If Jim Wohlford’s itinerant 15-year, 4-team career was a series of romantic relationships, the first of these affairs, with the Kansas City Royals, was The One. He met the Royals while still practically a kid, full of promise, and they’d grown up together. According to the back of this card, the California-born Jim Wohlford had even relocated to Kansas City permanently. Likewise, a profession of love and devotion had been made to him by the trade of fellow young suitor Lou Piniella so that he, Jim Wohlford, could claim left field for his own.
But he did not flourish under the strains of this commitment, and had he been paying close attention he could have noticed that the club, blooming from youthful prettiness to mature division-winning beauty, was growing distant, benching him more and more against righties, beginning to rely on him only occasionally, maybe to pinch-run for John Mayberry, maybe to pinch-hit against Tom Burgmeier. Finally, perhaps just before the photo for this 1977 card was snapped, the Royals, looking better than ever, looking stunningly good, walked up to Jim Wohlford and told him, “Jim Wohlford, sit down. We have to talk.”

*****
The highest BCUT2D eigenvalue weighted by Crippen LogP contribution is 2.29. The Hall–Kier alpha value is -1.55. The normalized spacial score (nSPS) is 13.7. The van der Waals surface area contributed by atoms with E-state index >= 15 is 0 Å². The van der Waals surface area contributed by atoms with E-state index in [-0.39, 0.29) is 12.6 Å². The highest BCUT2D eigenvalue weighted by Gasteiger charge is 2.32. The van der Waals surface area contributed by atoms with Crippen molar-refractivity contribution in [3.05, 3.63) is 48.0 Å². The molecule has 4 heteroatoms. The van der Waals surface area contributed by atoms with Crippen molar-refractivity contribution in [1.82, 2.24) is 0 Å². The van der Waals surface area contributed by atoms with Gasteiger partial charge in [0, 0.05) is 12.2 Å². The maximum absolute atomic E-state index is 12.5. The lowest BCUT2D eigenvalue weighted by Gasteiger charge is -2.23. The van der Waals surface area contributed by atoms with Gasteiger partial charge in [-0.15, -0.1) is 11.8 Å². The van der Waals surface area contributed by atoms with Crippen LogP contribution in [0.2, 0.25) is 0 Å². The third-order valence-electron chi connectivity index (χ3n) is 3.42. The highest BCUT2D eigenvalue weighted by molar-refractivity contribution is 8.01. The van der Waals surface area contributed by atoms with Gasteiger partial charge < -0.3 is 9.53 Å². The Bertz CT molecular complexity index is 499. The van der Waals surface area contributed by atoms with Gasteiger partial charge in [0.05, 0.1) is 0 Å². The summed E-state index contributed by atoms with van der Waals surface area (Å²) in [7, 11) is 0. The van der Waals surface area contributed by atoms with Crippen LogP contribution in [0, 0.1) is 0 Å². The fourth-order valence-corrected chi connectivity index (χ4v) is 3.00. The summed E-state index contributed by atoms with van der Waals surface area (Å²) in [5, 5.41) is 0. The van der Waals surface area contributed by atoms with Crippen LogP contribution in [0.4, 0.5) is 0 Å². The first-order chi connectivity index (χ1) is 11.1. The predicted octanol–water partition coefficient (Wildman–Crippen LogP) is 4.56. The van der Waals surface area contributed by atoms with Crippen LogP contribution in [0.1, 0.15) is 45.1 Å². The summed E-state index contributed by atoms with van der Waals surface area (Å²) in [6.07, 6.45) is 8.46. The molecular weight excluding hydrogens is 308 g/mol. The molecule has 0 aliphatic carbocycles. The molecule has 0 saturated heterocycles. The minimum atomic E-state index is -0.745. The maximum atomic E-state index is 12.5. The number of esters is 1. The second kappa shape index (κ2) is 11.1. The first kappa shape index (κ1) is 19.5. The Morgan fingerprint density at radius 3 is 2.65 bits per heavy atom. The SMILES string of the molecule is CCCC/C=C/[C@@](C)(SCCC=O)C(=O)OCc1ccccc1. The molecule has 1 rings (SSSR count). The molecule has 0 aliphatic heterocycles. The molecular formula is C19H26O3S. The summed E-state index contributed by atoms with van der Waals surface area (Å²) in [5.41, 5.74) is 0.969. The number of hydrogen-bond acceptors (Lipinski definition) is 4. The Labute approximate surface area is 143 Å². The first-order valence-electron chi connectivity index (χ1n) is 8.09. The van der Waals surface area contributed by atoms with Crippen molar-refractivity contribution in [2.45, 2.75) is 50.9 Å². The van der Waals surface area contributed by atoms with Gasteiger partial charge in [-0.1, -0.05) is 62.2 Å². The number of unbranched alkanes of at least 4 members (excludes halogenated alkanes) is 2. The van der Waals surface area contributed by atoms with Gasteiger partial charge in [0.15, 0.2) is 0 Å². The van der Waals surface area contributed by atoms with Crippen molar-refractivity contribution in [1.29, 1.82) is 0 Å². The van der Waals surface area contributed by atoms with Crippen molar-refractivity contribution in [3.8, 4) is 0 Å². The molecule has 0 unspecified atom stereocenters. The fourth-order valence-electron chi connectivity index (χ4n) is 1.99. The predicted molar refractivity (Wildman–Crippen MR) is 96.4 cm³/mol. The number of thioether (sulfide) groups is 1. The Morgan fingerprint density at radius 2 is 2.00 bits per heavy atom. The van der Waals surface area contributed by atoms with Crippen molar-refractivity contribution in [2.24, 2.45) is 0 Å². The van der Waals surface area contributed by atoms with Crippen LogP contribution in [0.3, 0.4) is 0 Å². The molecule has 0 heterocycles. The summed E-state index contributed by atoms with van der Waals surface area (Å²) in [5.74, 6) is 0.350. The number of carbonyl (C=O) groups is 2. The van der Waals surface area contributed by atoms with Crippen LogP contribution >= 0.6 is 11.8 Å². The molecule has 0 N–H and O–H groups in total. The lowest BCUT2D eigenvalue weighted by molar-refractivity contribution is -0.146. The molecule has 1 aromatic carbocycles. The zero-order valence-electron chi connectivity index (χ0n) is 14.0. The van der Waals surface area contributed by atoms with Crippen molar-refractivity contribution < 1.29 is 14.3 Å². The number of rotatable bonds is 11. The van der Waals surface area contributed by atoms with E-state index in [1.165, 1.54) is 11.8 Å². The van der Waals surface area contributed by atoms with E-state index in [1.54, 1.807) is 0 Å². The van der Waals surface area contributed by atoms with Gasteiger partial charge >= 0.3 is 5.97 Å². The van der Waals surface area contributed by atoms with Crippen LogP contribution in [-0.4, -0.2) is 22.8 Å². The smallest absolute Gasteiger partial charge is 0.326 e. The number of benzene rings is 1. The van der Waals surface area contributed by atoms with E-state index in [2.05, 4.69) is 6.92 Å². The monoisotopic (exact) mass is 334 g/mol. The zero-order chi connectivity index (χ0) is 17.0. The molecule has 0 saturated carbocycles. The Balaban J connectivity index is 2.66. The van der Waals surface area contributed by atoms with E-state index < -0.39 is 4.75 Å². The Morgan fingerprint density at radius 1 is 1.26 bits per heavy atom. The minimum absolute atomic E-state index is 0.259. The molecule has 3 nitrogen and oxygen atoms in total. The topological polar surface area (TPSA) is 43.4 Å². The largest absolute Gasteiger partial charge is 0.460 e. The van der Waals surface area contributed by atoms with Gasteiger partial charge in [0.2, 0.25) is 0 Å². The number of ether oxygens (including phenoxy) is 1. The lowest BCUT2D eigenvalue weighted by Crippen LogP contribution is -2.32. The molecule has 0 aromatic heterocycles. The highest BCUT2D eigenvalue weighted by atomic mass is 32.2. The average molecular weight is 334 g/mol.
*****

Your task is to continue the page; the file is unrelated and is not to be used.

From then on, if this card is any guide, Jim Wohlford led the league in forlornness, loosing demoralizing sighs as he drifted from one doomed, lackluster relationship to another, his unreliable bat on his shoulder like a hobo’s bindle. He tried first to salve the pain of being dumped by the Royals by consorting for a while with a young ripening barroom beauty, the Brewers, before leaving the Brewers just as the club was on the brink of blooming into boozy glory. Maybe any sweet days with the Brewers just reminded him of the Royals, and so were more pain than pleasure, which would explain the embrace, via free agency, by Jim Wohlford of a rainy, joyless three-year numbness with the San Francisco Giants, who eventually jettisoned him for someone named Chris Smith, a name so generic as to suggest the fictional. Last came the sad lingering rendezvous with the fallen foreign-accented former bombshell, the mid-1980s Montreal Expos, who returned Jim Wohlford’s forlorn muttering with cognac-addled rants about Mike Schmidt and Rick Monday and secession. That ended too, of course, as all things will, not long after Jim Wohlford watched from afar in 1985 as the only royal blue heaven he’d ever known won it all without him.